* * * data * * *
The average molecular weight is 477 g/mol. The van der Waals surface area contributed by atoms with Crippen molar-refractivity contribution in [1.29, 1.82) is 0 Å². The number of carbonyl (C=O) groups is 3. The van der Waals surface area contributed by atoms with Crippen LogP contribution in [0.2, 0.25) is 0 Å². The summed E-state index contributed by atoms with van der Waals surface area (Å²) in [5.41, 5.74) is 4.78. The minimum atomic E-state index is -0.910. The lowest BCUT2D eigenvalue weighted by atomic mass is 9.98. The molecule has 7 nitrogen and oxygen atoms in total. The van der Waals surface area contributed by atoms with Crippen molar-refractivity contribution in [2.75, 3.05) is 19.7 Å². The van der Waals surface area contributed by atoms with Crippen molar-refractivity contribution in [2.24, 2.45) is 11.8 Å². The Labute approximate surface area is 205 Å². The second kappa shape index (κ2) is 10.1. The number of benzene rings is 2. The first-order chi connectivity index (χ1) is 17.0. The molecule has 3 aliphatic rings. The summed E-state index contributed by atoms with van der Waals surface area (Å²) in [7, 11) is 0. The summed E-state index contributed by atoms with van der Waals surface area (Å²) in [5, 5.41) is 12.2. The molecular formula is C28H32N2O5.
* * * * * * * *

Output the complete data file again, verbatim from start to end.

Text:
The average molecular weight is 477 g/mol. The van der Waals surface area contributed by atoms with Crippen molar-refractivity contribution in [1.29, 1.82) is 0 Å². The number of carbonyl (C=O) groups is 3. The van der Waals surface area contributed by atoms with Crippen LogP contribution in [0.2, 0.25) is 0 Å². The summed E-state index contributed by atoms with van der Waals surface area (Å²) in [5.41, 5.74) is 4.78. The minimum atomic E-state index is -0.910. The lowest BCUT2D eigenvalue weighted by atomic mass is 9.98. The molecule has 7 nitrogen and oxygen atoms in total. The van der Waals surface area contributed by atoms with Crippen molar-refractivity contribution in [2.75, 3.05) is 19.7 Å². The van der Waals surface area contributed by atoms with Crippen molar-refractivity contribution in [2.24, 2.45) is 11.8 Å². The Labute approximate surface area is 205 Å². The second kappa shape index (κ2) is 10.1. The number of benzene rings is 2. The first-order chi connectivity index (χ1) is 17.0. The molecule has 3 aliphatic rings. The summed E-state index contributed by atoms with van der Waals surface area (Å²) in [7, 11) is 0. The summed E-state index contributed by atoms with van der Waals surface area (Å²) in [5, 5.41) is 12.2. The molecular formula is C28H32N2O5.